The perfect pop single is 3:30 in length and is the starting point for this EP. Yet despite their radio-friendly length, these six nuggets will never make the pop charts. This is a shame, because even the edgiest pop smash, such as “Royals”, is boundary-bending rather than boundary-smashing. Pop music changes only in increments, and the distance between “Royals” and bonus track “ffmod_” (heard below) is far greater than the distance between “Rock Around the Clock” and “Royals”. To re-appropriate the words of John Mayer, if you’re just sitting here waiting on the world (of music) to change, don’t hold your breath.
So if it’s not the length that makes a single a hit, what is it? One can make the case that people shy away from instrumentals, and they’d be correct. But we often find verses and choruses within instrumentals, as we do on these tracks, and occasionally they do become hits. (The last instrumental #1 in the U.K: Mr. Oizo’s “Flat Beat”, 1999; the last instrumental #1 in the U.S.: Jan Hammer’s “Miami Vice” theme, 1985). When Jeff Carey recorded as 87 Central (1999-2008), he occasionally used beats, although his work remained far from the mainstream. Now it’s down to blast and abrasion. Even these elements can survive the mainstream when hitched to hip-hop and metal; but they can’t survive on their own.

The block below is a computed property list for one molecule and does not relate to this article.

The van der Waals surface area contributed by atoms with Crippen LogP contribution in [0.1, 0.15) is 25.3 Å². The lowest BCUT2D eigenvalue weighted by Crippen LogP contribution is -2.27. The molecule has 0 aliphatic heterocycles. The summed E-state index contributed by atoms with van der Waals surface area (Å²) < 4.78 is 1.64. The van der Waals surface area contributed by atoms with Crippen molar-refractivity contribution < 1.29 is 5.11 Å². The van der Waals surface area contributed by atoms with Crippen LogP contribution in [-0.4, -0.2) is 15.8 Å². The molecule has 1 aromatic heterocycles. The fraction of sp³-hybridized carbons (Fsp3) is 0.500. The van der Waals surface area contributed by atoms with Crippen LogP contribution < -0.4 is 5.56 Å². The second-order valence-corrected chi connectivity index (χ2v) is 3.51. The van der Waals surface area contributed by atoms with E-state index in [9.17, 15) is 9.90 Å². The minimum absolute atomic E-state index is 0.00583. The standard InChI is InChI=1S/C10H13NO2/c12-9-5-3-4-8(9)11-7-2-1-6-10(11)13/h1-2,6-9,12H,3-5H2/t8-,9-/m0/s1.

Carey is not trying to make a hit, and we’re not hoping to hear one. [3:30] is 22 minutes of roar and boom. The pop form is used, but this is not pop. “Ballast” makes a bombastic entrance, sounding like kettle drums dropped down the stairs during a lightning storm as every alarm in the house goes off. Play this for those who blithely claim, “I like all kinds of music.” Oh, do you? There are more things in heaven and earth than are dreamt of in your philosophy. “Node” contains a percussive exchange that sounds like an electronic duet. But if pressed to pick a single, it would be the thick, bashing “1001”, in which a chorus can be construed, played by amplified hammers. The machine-gun-in-a-tornado of “Lock” would make a fitting follow-up, as it references industrial and drillcore. Play this song atop any current pop hit. Now that’s what I call music. (Richard Allen)